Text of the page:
The Bronze Age began c. 2200BC when the casting of Bronze, by mixing 9 parts copper with 1 part tin, was introduced. The bronze allowed products to have characteristics that stone was otherwise unable to produce, for example, strength and longevity, which was important in the creation of swords and equipment, and a shine/colour which was an added quality for jewelry.
The creation of Bronze impacted the trading and living conditions of the Bronze Age as the higher quality objects often led to increased living conditions and material wealth because of the increased value placed upon the objects due to the level of skill required to cast them. Although stone tools were still used, the benefits of bronze casting often outweighed those of the stone. Bronze casting allowed difference with forms and sizes whilst also giving the ability to create multiple items of virtually identical form. Not only this, but, unlike stone, objects were able to be melted down and reused as something else, or remade should something go wrong with the design.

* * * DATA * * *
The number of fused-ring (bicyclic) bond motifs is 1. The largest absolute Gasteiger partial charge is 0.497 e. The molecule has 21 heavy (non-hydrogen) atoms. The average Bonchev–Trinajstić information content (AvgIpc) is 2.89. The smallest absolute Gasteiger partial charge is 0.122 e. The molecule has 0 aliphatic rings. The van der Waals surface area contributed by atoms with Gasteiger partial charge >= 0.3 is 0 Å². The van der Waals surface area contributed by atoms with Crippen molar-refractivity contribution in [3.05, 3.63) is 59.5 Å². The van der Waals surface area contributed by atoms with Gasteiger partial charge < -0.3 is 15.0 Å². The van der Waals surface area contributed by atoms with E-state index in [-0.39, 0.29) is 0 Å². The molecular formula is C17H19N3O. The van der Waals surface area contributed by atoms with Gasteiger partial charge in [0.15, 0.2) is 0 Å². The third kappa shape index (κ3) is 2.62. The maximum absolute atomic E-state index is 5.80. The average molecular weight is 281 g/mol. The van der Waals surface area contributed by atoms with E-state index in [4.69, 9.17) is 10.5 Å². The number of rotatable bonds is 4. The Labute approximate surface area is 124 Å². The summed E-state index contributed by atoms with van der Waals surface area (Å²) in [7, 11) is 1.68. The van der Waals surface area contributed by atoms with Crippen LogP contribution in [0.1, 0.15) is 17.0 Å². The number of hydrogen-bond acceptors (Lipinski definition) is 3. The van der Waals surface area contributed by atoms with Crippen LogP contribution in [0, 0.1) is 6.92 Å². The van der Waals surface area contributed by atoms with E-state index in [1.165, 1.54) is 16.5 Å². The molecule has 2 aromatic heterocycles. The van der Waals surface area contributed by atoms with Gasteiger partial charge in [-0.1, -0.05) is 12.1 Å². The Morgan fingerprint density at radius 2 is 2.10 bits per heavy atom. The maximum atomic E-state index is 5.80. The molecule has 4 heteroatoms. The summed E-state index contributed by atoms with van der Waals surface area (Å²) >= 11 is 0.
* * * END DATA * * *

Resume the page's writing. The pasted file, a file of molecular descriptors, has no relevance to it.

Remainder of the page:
Excavations by archaeologists have found cast blanks, crucibles, bellows, materials and tool storages which allow us to be able to gain an insight into the Bronze Age casting methods. The casting of bronze objects requires certain steps. Firstly, the form of the desired object would be carved into wood, wax or other materials. From this, the form would be covered with clay to create a casting tunnel. This clay would be dried out and fired prior to the casting of the object to prevent the clay drying too fast and cracking, which could result in poorly made/unusable bronze objects. Where wax was used to create the form, during the firing process the wax would melt leaving only the clay behind, therefore creating a ‘negative’ of the intended object. Once this step is complete, the necessary amount of metal required in melted in a crucible and poured into the clay negative. Once the metal has cooled, the clay form is often broken to release the object ready for cleaning and processing to its final form (e.g. for a sword the blades would be worked to sharp, fine edges and the metal buffed and cleaned to a high shine).